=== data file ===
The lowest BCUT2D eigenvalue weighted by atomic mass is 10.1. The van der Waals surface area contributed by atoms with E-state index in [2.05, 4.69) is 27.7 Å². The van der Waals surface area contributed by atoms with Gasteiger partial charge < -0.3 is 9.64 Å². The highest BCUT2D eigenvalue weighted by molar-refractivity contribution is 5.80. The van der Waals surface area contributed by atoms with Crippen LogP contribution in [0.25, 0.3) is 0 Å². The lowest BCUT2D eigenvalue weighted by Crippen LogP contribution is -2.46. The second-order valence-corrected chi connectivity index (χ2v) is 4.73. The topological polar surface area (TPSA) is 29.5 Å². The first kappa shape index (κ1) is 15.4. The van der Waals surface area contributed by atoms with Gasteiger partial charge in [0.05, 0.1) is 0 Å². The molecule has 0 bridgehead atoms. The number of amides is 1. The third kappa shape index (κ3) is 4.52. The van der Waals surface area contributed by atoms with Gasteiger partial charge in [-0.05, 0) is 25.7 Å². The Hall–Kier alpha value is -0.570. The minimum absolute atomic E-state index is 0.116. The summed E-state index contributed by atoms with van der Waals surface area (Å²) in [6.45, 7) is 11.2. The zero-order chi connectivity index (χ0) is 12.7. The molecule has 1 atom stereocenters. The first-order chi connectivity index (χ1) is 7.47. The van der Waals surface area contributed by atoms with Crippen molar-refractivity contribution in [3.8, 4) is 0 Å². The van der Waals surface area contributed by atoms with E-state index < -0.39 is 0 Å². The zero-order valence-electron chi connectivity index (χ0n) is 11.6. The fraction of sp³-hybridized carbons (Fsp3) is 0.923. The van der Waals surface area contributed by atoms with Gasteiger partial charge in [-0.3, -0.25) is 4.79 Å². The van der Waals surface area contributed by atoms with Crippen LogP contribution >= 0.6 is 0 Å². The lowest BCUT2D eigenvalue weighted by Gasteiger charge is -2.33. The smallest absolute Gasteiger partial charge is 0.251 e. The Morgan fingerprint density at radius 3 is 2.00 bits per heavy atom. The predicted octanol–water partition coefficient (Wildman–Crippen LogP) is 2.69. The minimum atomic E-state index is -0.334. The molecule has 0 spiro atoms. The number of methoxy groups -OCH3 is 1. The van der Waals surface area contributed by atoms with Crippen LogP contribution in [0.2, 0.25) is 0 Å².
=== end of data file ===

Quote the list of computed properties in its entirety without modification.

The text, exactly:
The lowest BCUT2D eigenvalue weighted by atomic mass is 10.1. The van der Waals surface area contributed by atoms with E-state index in [2.05, 4.69) is 27.7 Å². The van der Waals surface area contributed by atoms with Gasteiger partial charge < -0.3 is 9.64 Å². The highest BCUT2D eigenvalue weighted by molar-refractivity contribution is 5.80. The van der Waals surface area contributed by atoms with Crippen LogP contribution in [0.25, 0.3) is 0 Å². The lowest BCUT2D eigenvalue weighted by Crippen LogP contribution is -2.46. The second-order valence-corrected chi connectivity index (χ2v) is 4.73. The topological polar surface area (TPSA) is 29.5 Å². The first kappa shape index (κ1) is 15.4. The van der Waals surface area contributed by atoms with Gasteiger partial charge in [0.05, 0.1) is 0 Å². The molecule has 0 bridgehead atoms. The number of amides is 1. The third kappa shape index (κ3) is 4.52. The van der Waals surface area contributed by atoms with Gasteiger partial charge in [-0.05, 0) is 25.7 Å². The Hall–Kier alpha value is -0.570. The minimum absolute atomic E-state index is 0.116. The summed E-state index contributed by atoms with van der Waals surface area (Å²) in [6.45, 7) is 11.2. The zero-order chi connectivity index (χ0) is 12.7. The molecule has 1 atom stereocenters. The first-order chi connectivity index (χ1) is 7.47. The van der Waals surface area contributed by atoms with Crippen molar-refractivity contribution in [3.8, 4) is 0 Å². The van der Waals surface area contributed by atoms with E-state index < -0.39 is 0 Å². The zero-order valence-electron chi connectivity index (χ0n) is 11.6. The fraction of sp³-hybridized carbons (Fsp3) is 0.923. The van der Waals surface area contributed by atoms with Gasteiger partial charge in [-0.3, -0.25) is 4.79 Å². The van der Waals surface area contributed by atoms with Crippen LogP contribution >= 0.6 is 0 Å². The lowest BCUT2D eigenvalue weighted by Gasteiger charge is -2.33. The smallest absolute Gasteiger partial charge is 0.251 e. The Morgan fingerprint density at radius 3 is 2.00 bits per heavy atom. The predicted octanol–water partition coefficient (Wildman–Crippen LogP) is 2.69. The minimum atomic E-state index is -0.334. The molecule has 0 spiro atoms. The number of methoxy groups -OCH3 is 1. The van der Waals surface area contributed by atoms with Crippen LogP contribution in [0.2, 0.25) is 0 Å².